Spokeswoman Chintimini Keith said Bozzuto takes pride in the Uplands homes — and that the concerns of these homeowners are isolated. “I urge you to speak with any of the other 175 residents who call The Uplands home, and I believe you will hear a very different story,” Keith said in an email.
She added that Bozzuto has not received complaints from Littlejohn or her neighbors in more than two years.
Records show at least $14 million in state bonds have been awarded this year for the project’s second phase. And Scott committed at least $12 million in American Rescue Plan Act funds, intended as a strategic capital investment, to Uplands last year, according to the Mayor’s Office of Recovery Programs.
Pennrose, in an April news release, said the total project cost amounts to $237 million and will expand across 63 acres.
Littejohn and her neighbors said they have brought the problems to the attention of Bozzuto and Pennrose but have not been fully satisfied. When they contacted the window manufacturer, Jeld-Wen, they were told their homes’ measurements were incorrect and unable to be remediated by the manufacturer. And due to the mold, residents said they have developed headaches and allergy-like symptoms.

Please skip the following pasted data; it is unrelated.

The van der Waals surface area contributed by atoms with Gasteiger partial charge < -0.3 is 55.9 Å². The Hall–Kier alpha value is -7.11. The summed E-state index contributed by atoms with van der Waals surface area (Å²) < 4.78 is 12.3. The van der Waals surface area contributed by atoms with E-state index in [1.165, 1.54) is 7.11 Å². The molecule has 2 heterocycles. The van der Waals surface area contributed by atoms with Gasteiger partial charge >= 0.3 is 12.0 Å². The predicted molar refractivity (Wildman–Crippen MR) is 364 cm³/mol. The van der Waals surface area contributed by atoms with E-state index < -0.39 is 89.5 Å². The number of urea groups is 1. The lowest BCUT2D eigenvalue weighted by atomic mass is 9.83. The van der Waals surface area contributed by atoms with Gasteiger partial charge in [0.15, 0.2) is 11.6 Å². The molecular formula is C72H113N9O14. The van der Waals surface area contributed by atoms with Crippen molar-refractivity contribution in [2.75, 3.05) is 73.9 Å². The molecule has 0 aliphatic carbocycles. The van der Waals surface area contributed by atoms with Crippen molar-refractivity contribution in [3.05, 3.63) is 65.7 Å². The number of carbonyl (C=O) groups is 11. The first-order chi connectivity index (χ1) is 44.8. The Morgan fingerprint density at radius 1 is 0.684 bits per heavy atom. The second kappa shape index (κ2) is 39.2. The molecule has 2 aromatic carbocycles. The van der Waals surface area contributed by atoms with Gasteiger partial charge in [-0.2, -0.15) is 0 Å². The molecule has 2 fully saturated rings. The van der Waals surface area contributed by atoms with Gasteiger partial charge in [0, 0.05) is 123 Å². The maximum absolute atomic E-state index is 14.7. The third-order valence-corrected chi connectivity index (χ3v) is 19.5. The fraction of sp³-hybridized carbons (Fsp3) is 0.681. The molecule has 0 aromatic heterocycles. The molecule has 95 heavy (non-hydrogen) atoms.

Keith, from Bozzuto, said all of Littlejohn’s concerns have been addressed, including those submitted after the home warranty period expired “because we as a company will always strive to do what’s right for the residents of our communities.”
Still, residents said the fixes offered by Bozzuto and others haven’t gone far enough.
“It’s not safe for us to be here,” said Kim Stephens, who moved to Uplands from Prince George’s County with her husband and daughter about five years ago. She, Woodhouse and Littlejohn have had dehumidifiers installed in their homes at no cost after relaying their concerns to Bozzuto — but they worry the damage to their health may have lasting implications.
Woodhouse went through arbitration over his floors, but arbitrators sided with Bozzuto — evidence, Bozzuto’s Keith said, that the floors were built up to code. If he were to have the floors fixed, he said it would cost him an additional $5,000 on top of the $10,000 upcharge he already paid for hardwood.